DEFYING GENDERED SUBJECTIVITIES
We celebrate performance artist Shannon Misso for her powerful comeback in the year 2018 with a vision to question the political and social position of women. Shannon’s directorial debut of critical acclaim ‘The Pillowman’ staged in July 2018 and her audacious performance as the first stand up comedian in the politically charged series of ‘Freddy!', directed by Feroze Kamardeen staged in October this year succinctly comments on the woman and her role in a patriarchal society that has been reified and reproduced over centuries. As a director and actress, Shannon’s theatrical engagements have proved in exemplifying the artist’s scrupulous approach to feminist theatre.
Shannon began her journey in theatre as a student performing regularly in school productions and annual inter-school Shakespeare Drama Competitions. In 2005, she was recognized as the Best Actress in the competition for her role as Isabella in ‘Measure for Measure’, leading to a role in mainstream theatre as Marissa in Feroze Kamardeen’s ‘Venice’ (2006). Soon after leaving school, Shannon experimented with the genre of musicals with the Workshop Players, exploring a multi-dimensional arena of her talents in singing, dancing and acting in ‘Blood Brothers’ (2007). Working with the Royal College Old Boys’ Union in 2010, Shannon played Emilia in a production of ‘Othello’.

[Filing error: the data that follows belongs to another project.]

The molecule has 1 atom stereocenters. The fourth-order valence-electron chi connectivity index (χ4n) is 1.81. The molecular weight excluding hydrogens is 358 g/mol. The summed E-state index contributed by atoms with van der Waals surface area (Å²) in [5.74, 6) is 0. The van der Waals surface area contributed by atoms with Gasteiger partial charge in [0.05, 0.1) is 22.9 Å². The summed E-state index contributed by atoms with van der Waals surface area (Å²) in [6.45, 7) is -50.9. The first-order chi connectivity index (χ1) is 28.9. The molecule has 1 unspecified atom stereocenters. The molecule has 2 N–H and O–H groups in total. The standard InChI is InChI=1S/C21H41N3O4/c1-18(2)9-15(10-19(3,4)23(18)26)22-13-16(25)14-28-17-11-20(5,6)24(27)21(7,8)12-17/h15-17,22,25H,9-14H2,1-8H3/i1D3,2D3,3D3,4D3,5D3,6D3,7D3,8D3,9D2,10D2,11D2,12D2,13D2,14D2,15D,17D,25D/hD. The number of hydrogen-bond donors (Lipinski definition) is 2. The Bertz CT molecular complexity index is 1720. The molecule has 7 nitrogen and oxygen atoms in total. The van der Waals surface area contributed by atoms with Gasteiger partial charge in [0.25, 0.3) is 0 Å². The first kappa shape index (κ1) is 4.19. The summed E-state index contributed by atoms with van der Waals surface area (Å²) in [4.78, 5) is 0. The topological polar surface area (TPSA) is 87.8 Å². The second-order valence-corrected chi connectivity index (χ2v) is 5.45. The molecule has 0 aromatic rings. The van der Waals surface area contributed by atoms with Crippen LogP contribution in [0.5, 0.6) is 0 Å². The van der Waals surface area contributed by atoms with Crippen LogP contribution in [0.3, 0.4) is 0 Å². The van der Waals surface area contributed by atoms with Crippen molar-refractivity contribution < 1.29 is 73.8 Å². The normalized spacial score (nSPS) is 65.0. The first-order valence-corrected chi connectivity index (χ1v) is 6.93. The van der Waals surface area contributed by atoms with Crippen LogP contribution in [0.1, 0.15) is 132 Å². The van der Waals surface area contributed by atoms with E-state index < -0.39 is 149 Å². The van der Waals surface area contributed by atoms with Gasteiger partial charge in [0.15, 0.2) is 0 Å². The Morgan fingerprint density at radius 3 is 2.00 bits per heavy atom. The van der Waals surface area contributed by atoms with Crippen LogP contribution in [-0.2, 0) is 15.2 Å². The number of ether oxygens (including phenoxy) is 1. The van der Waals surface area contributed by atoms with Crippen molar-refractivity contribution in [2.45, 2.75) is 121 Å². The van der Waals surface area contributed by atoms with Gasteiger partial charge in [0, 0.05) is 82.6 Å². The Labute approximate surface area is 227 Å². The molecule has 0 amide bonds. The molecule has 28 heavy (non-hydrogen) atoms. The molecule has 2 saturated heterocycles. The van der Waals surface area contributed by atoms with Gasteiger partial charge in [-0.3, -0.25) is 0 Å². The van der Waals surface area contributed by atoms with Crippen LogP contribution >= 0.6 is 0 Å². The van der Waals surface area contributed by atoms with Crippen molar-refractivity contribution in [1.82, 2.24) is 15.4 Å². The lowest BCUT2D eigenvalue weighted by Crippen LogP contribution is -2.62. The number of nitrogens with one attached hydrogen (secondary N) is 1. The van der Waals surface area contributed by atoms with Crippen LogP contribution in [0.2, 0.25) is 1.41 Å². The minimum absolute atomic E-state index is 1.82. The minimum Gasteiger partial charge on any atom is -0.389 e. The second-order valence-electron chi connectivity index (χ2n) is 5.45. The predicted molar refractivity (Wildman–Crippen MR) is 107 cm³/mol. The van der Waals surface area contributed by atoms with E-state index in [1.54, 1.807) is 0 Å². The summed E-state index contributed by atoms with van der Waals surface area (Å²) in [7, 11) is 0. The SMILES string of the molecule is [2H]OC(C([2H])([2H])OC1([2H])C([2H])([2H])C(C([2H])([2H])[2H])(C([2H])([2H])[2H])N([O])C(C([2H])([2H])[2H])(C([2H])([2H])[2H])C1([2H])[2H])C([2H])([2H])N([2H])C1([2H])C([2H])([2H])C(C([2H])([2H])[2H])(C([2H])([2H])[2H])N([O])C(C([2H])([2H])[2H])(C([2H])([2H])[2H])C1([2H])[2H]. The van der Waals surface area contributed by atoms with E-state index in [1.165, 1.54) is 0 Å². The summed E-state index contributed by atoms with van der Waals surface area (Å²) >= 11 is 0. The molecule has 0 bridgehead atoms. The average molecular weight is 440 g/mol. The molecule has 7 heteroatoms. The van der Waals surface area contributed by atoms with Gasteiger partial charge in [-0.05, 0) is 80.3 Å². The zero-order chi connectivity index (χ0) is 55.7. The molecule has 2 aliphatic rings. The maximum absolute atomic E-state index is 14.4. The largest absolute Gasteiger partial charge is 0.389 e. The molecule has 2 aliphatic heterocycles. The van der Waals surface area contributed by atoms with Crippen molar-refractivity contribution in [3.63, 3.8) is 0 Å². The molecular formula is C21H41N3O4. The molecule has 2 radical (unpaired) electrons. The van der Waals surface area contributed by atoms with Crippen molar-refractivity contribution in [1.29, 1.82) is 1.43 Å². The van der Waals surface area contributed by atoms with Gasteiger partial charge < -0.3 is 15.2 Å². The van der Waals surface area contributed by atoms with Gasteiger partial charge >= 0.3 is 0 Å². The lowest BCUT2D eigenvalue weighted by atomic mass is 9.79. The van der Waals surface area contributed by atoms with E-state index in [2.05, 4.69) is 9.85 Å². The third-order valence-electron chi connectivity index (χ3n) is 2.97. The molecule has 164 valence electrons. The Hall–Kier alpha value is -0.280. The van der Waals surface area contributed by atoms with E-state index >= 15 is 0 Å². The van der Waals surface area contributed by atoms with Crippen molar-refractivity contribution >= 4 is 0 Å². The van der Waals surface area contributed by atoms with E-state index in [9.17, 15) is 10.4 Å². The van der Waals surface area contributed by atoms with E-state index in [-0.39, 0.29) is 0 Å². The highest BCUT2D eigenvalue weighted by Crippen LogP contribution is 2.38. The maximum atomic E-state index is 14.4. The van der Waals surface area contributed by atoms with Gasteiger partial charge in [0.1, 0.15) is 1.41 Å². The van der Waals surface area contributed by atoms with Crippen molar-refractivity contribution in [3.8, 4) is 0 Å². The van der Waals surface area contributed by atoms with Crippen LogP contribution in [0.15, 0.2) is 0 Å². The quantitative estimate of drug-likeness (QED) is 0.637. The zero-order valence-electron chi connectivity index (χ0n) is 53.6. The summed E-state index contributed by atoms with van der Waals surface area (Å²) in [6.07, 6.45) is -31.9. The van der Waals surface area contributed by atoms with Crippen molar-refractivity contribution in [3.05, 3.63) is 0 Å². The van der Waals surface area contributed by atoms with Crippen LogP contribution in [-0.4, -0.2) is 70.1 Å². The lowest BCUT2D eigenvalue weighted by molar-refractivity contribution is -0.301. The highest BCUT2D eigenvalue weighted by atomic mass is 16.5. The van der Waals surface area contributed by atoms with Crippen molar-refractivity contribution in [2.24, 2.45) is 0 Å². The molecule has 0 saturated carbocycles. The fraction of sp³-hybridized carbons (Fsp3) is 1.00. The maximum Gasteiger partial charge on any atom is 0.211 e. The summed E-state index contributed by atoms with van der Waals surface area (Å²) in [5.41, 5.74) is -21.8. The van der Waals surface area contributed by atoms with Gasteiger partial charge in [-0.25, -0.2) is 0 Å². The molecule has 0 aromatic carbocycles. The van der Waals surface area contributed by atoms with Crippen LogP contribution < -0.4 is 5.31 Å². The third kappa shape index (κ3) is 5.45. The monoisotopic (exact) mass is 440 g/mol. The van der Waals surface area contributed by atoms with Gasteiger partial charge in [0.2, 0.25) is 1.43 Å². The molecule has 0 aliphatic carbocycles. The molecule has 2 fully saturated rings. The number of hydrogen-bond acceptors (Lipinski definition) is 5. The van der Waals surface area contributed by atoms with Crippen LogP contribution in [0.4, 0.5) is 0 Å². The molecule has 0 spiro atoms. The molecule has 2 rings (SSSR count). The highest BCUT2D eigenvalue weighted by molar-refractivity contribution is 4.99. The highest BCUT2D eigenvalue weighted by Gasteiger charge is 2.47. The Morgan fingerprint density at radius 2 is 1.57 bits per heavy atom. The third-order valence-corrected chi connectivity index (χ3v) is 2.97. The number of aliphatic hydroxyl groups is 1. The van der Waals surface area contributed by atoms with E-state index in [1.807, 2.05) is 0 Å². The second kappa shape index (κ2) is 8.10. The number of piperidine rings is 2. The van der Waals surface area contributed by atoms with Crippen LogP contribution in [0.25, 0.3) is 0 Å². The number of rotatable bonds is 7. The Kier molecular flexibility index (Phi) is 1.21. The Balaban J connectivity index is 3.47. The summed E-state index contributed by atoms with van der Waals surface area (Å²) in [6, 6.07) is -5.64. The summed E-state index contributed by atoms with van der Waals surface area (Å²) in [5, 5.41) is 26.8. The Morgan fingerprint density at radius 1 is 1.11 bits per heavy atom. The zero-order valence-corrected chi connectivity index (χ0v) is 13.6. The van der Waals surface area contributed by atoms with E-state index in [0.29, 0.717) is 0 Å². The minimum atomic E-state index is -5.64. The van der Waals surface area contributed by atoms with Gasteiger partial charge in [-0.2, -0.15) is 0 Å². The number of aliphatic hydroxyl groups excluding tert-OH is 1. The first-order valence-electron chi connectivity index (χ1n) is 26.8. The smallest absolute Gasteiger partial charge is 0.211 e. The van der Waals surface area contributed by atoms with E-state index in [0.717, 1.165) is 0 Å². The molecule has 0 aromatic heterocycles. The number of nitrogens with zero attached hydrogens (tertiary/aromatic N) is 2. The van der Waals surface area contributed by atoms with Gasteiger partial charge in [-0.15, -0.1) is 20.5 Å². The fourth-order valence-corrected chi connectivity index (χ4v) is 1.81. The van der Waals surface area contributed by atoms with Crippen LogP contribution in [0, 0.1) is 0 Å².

Shannon considers herself a ‘practical feminist’ taking feasible measures to question society’s reiterated, strictly defined rules for women. It is with this approach that she took up the role of the first female comedian of Feroze Kamardeen's ‘Freddy 3: a New Hope’. Shannon performed her role seamlessly with precision, deriving thought-provoking humour from the subordinate position a woman occupies in the Sri Lankan patriarchal world of politics. The gender dichotomy that defines the lives of many women in the local context in terms of appearance was one of the key aspects Shannon shed light on during her performance, challenging the stereotypes of modesty, emotionality and beauty as the expected virtues of females. We recognize this performance by Shannon to be one of her seminal work, as it questioned the role of women in a political space where active female representation and participation is still a challenge. Shannon believes that theatre has been, and still is one of the prolific means of contesting the gendered subjectivity of the woman of which her BA in English from the University of Colombo helped give form in presenting her perspective, she stated.
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